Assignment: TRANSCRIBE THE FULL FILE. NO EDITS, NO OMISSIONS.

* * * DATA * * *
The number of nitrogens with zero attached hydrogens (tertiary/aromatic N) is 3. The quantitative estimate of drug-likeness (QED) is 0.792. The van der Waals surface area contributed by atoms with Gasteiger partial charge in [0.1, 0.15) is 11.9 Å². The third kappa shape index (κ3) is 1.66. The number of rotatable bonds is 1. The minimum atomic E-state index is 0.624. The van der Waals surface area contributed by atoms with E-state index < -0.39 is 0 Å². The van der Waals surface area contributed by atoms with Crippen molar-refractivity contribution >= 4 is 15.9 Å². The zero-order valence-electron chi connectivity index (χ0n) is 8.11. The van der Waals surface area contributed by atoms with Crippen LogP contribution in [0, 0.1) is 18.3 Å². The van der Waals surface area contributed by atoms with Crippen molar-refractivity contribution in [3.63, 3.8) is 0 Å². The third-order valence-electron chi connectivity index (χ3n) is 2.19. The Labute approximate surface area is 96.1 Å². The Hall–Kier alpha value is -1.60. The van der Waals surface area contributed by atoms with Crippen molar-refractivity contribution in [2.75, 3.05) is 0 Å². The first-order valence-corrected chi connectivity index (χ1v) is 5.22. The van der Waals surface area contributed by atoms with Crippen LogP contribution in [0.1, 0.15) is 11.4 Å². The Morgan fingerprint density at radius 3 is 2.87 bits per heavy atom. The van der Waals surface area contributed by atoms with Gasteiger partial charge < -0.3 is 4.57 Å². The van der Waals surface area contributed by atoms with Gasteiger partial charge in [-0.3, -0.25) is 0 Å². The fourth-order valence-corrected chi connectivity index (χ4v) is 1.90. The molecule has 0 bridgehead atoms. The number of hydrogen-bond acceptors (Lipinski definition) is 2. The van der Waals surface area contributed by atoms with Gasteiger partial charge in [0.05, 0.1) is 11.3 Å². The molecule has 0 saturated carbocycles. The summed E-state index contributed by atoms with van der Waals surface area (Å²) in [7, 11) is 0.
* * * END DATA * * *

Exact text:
The number of nitrogens with zero attached hydrogens (tertiary/aromatic N) is 3. The quantitative estimate of drug-likeness (QED) is 0.792. The van der Waals surface area contributed by atoms with Gasteiger partial charge in [0.1, 0.15) is 11.9 Å². The third kappa shape index (κ3) is 1.66. The number of rotatable bonds is 1. The minimum atomic E-state index is 0.624. The van der Waals surface area contributed by atoms with E-state index < -0.39 is 0 Å². The van der Waals surface area contributed by atoms with Crippen molar-refractivity contribution >= 4 is 15.9 Å². The zero-order valence-electron chi connectivity index (χ0n) is 8.11. The van der Waals surface area contributed by atoms with Crippen LogP contribution in [0, 0.1) is 18.3 Å². The van der Waals surface area contributed by atoms with Crippen molar-refractivity contribution in [3.63, 3.8) is 0 Å². The third-order valence-electron chi connectivity index (χ3n) is 2.19. The Labute approximate surface area is 96.1 Å². The Hall–Kier alpha value is -1.60. The van der Waals surface area contributed by atoms with Crippen molar-refractivity contribution in [2.75, 3.05) is 0 Å². The first-order valence-corrected chi connectivity index (χ1v) is 5.22. The van der Waals surface area contributed by atoms with Crippen LogP contribution in [0.1, 0.15) is 11.4 Å². The Morgan fingerprint density at radius 3 is 2.87 bits per heavy atom. The van der Waals surface area contributed by atoms with Gasteiger partial charge < -0.3 is 4.57 Å². The van der Waals surface area contributed by atoms with Gasteiger partial charge in [-0.3, -0.25) is 0 Å². The fourth-order valence-corrected chi connectivity index (χ4v) is 1.90. The molecule has 0 bridgehead atoms. The number of hydrogen-bond acceptors (Lipinski definition) is 2. The van der Waals surface area contributed by atoms with Gasteiger partial charge in [0.05, 0.1) is 11.3 Å². The molecule has 0 saturated carbocycles. The summed E-state index contributed by atoms with van der Waals surface area (Å²) in [7, 11) is 0.